Well, Looky Here
Your pupil is your eye’s aperture, an opening at the centre of the iris through which light from the world around us passes before it
focuses onto the retina behind it. Muscles in the iris help to dilate it in low light and constrict it in bright light: At its smallest, the adult pupil may be less than 1 millimetre in diameter, but can increase up to ten times when expanded.
I Can See Clearly Now
Red-eye occurs in photos because our pupils open wide in low light to allow extra light to help us see—when the flash goes off, it bounces off the back of the eye, called the choroid (a place loaded with blood vessels), which make it glow red in images.
Sight for Sore Eyes
The pupil of your eye expands as much as 45 percent when you look at someone you’re attracted to. Pupils also tend to dilate when you feel disgust: Unpleasant odours, dead or decomposing material and even unpleasant stimuli like violence, for example, can all trigger this reaction.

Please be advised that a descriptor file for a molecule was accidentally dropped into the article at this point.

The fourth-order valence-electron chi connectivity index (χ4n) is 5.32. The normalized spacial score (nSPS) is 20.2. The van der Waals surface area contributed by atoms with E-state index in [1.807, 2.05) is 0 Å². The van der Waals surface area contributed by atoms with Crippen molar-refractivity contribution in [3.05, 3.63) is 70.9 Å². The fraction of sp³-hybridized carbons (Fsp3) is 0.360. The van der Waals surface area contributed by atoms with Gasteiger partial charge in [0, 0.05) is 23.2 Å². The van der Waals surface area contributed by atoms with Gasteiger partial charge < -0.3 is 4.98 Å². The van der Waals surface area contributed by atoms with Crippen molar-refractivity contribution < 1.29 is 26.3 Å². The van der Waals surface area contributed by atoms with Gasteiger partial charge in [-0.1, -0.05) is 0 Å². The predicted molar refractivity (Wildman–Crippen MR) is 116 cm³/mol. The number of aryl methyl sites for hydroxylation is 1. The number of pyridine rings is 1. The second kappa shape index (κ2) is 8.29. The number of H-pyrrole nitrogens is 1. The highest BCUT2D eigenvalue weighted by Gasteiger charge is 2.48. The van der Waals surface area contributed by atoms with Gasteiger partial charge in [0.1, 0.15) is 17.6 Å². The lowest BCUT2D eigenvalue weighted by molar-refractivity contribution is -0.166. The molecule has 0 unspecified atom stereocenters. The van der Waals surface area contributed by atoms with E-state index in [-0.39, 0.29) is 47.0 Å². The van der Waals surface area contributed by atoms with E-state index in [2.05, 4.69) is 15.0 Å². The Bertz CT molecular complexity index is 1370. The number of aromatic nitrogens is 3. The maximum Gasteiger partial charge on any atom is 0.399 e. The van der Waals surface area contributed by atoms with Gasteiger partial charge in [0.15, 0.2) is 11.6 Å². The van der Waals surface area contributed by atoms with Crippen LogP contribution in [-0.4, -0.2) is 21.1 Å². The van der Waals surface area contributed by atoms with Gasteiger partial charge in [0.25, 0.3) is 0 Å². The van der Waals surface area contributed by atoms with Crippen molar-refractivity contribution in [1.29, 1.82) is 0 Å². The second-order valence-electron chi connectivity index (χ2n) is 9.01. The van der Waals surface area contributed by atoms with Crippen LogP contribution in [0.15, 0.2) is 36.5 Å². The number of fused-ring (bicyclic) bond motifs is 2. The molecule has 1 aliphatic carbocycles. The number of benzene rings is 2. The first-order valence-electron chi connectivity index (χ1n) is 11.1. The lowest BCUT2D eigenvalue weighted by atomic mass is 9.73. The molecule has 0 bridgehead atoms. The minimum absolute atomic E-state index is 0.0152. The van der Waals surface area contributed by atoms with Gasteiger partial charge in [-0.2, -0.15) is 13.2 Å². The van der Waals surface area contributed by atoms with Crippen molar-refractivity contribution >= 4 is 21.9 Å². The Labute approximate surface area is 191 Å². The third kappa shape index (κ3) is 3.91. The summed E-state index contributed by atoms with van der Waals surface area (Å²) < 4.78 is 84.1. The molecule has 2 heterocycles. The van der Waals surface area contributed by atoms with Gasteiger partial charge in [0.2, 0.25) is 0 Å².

Now You See Me
One of the human body’s first reactions when experiencing pain is to dilate the pupils. Why? When the flight response is activated (AKA, the “running away” part of “fight or flight”), our brains need all our senses functioning at their most prolific. Our vision needs to be 100 percent pin-sharp to identify any further danger in the vicinity, and your pupils are there to make sure you get it right.